Microsoft has revealed its new Xbox, the successor to the Xbox 360. It’s a next-generation console, with plenty of power under the hood, but it’s also clearly about consolidating your digital entertainment and operate as much more of a lifestyle device.
“Where all of your entertainment comes alive in one place,” is how Microsoft’s Don Mattrick put it on stage during his introduction. The entire event was prefaced with a description of the various types of non-game media that’s becoming popular with online streaming set-top boxes and mobile devices. “To continue to lead, we must provide compelling answers to new questions,” Mattrick said.
“Design and build an all-in-one system to light up a new generation of games, TV and entertainment,” in a way that’s “simple, instant and complete” is how he characterized the mission for the new device.
Kinect is part of the package, and it’s a voice controlled experience from power on throughout the entire process. Your voice cues the Xbox to your user profile and sets up all your custom options. Then, you can dictate activities to Xbox One, sort of like how many imagined Apple would do their own Apple TV with Siri.
Changing between activities is as easy as telling the Xbox One exactly what you want it to be doing. It’s remarkably quick, quicker even than the process of changing channels on my at-home cable box hardware. But voice control isn’t the only trick, there’s also gesture recognition tech for controlling the system with your hands.
There’s a “Snap Mode” feature, too, which looks like the Microsoft Windows 8 experience, in that it allows you to run two activities simultaneously. So you can watch a movie and then also browse the Internet at the same time, for example, to look up elements of that film. You can even use Skype, newly introduced to Xbox with the Xbox One, and have that running in Snap Mode too.
The Snap Mode feature does something that has until now mostly been reserved for computers and for mobile and tablet devices: provides a second-screen experience that runs right alongside things like live TV. Adding basically a HUD layer to live TV might be the Xbox One’s biggest appeal for content providers who are looking for additional ways to engage audiences losing interest in traditional ads.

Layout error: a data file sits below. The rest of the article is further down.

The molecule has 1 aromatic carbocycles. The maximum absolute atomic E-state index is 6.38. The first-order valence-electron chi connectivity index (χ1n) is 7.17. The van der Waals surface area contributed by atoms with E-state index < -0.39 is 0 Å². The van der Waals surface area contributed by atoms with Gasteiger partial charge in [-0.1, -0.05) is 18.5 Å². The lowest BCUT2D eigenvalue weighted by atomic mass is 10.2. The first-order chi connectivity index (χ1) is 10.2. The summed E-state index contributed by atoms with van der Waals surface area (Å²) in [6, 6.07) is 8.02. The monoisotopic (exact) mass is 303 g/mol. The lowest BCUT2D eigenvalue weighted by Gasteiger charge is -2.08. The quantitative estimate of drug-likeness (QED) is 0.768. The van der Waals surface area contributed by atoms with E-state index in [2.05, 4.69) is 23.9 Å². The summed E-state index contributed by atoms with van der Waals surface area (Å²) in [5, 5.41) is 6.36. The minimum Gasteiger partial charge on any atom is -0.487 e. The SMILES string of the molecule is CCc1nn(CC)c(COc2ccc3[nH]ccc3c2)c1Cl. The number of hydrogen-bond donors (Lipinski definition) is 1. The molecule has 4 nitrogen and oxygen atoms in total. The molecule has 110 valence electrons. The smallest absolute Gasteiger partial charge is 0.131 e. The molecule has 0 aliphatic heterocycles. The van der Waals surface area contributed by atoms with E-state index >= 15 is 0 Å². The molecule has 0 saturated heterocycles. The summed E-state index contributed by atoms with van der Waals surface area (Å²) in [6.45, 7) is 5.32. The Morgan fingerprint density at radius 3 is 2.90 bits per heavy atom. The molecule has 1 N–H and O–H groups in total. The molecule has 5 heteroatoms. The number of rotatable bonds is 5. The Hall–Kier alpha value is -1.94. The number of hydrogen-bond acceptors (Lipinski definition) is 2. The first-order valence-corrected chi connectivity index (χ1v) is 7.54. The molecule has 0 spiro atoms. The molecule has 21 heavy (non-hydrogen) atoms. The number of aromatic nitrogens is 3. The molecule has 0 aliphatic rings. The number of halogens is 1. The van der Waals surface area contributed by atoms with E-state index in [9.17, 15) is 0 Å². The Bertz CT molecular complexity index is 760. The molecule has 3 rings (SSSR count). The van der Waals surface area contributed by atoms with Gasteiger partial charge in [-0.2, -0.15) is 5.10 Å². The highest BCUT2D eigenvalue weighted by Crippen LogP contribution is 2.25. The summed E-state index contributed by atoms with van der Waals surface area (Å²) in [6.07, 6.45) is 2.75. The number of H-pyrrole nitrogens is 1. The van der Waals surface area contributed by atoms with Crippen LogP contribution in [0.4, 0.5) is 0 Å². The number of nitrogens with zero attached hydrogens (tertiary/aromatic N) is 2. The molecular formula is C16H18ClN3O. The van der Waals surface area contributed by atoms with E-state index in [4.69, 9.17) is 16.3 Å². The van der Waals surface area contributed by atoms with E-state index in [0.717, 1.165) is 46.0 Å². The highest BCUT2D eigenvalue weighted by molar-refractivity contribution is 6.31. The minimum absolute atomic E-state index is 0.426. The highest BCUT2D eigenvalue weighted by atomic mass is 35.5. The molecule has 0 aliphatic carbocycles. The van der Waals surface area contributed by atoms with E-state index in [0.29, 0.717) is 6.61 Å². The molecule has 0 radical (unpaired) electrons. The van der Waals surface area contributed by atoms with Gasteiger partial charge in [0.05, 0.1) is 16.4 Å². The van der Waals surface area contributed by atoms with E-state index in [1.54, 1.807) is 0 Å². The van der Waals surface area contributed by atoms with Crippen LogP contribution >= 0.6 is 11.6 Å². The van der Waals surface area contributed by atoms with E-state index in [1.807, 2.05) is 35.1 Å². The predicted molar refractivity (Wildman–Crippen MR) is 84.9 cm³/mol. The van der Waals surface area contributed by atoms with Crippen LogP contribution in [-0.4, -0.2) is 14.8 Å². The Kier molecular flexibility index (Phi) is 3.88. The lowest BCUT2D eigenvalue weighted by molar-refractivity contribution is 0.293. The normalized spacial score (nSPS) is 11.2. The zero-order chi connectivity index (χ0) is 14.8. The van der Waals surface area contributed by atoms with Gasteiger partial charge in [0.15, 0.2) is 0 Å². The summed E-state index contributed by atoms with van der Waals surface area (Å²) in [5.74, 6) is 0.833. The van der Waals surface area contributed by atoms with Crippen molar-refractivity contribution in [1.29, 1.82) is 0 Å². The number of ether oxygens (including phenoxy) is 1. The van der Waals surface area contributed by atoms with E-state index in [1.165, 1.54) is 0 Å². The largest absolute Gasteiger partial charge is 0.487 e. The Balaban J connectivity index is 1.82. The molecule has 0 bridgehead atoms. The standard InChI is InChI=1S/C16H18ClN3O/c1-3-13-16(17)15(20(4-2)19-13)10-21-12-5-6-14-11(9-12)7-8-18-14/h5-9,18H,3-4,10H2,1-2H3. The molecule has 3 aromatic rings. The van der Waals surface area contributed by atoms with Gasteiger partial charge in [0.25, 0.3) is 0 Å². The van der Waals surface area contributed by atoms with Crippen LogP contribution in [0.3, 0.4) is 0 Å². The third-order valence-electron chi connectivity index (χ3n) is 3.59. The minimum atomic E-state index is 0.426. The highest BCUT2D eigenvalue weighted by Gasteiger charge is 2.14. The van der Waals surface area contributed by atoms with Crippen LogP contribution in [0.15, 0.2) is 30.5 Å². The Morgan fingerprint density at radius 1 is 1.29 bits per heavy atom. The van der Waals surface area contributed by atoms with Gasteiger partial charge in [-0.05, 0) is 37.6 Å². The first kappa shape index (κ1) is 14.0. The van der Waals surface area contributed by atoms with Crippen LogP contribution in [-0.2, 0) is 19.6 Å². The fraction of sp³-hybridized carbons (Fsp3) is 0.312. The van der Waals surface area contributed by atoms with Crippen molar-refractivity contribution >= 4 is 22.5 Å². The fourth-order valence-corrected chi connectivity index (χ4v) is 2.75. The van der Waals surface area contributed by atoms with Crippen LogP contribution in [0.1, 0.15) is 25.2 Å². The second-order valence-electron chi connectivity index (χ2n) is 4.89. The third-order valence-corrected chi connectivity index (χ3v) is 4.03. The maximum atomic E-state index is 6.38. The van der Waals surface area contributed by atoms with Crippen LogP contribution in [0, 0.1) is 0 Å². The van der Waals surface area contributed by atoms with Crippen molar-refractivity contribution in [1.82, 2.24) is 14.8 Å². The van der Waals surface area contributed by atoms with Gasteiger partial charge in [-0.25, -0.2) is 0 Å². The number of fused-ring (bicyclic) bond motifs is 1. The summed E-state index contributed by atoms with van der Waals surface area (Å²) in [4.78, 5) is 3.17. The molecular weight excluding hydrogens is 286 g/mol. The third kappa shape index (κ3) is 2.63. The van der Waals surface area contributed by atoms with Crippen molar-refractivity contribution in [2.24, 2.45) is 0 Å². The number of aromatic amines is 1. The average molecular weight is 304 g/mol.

The Xbox One has 8GB of RAM, along with a Blu-ray drive, as well as a native 64-bit architecture, a 500GB onboard hard drive, HDMI in and out (including passthrough capabilities for use with your existing home theatre setup), 802.11n Wi-Fi as well as an 8-core CPU and USB 3.0 connectivity. That’s mostly in line with what we’ve heard from previous rumors, but it’s still quite impressive.
The big advantage of the Xbox One is its architecture, however, according to Microsoft’s Marc Whitten. He said essentially it’s like they’ve combined three operating systems in one to deliver the seamless transition between games, applications, and live entertainment. The Xbox architecture combines with Windows, via a third OS that handles fast switching between multi-tasking apps.
Kinect And Controller
The Kinect has been updated to capture 1080p video, as well as detect many more points on the body for more accurate recognition. It’s also better at recognizing voice input and gestures, and it can even read your heartbeat while you’re excercising.
The new controller looks like the one you know an dlove but has an integrated battery compartment (more like the PS Dual-Shock in terms of creating a slim profile on the back), as well as Wi-Fi Direct and a high precision D-Pad. The new trigger design is supposed to be much more powerful as well.
DVR, Cloud Game Saves And Library
New cloud-based features require that the Xbox One’s Live service has 15,000 servers backing it up, and offers a number of features like back up of your media content, games and game saves to the cloud for easy portability. There’s also a DVR function to record game play, and also share save states.
This is likely why the Xbox was said to require a constant Internet connection; it sounds like a lot of the functionality is based in the cloud. Microsoft has said that it doesn’t require the console to be “always on,” specifying that it will be designed to allow you to continue to watch Blu-rays, live TV and even play games should your connection drop.
The One To Watch
When Sony unveiled their PlayStation 4, one of my complaints was that it focused too much on games and not enough on becoming more than just a console. Microsoft has taken the exact opposite approach, fielding a device that seems like it would be equally at home in either a hardcore gamer’s, or a non-player’s living room. That should help them deal with a changing gaming industry.
The Xbox One is launching globally “later this year,” but Microsoft didn’t get any more specific or provide an idea of price.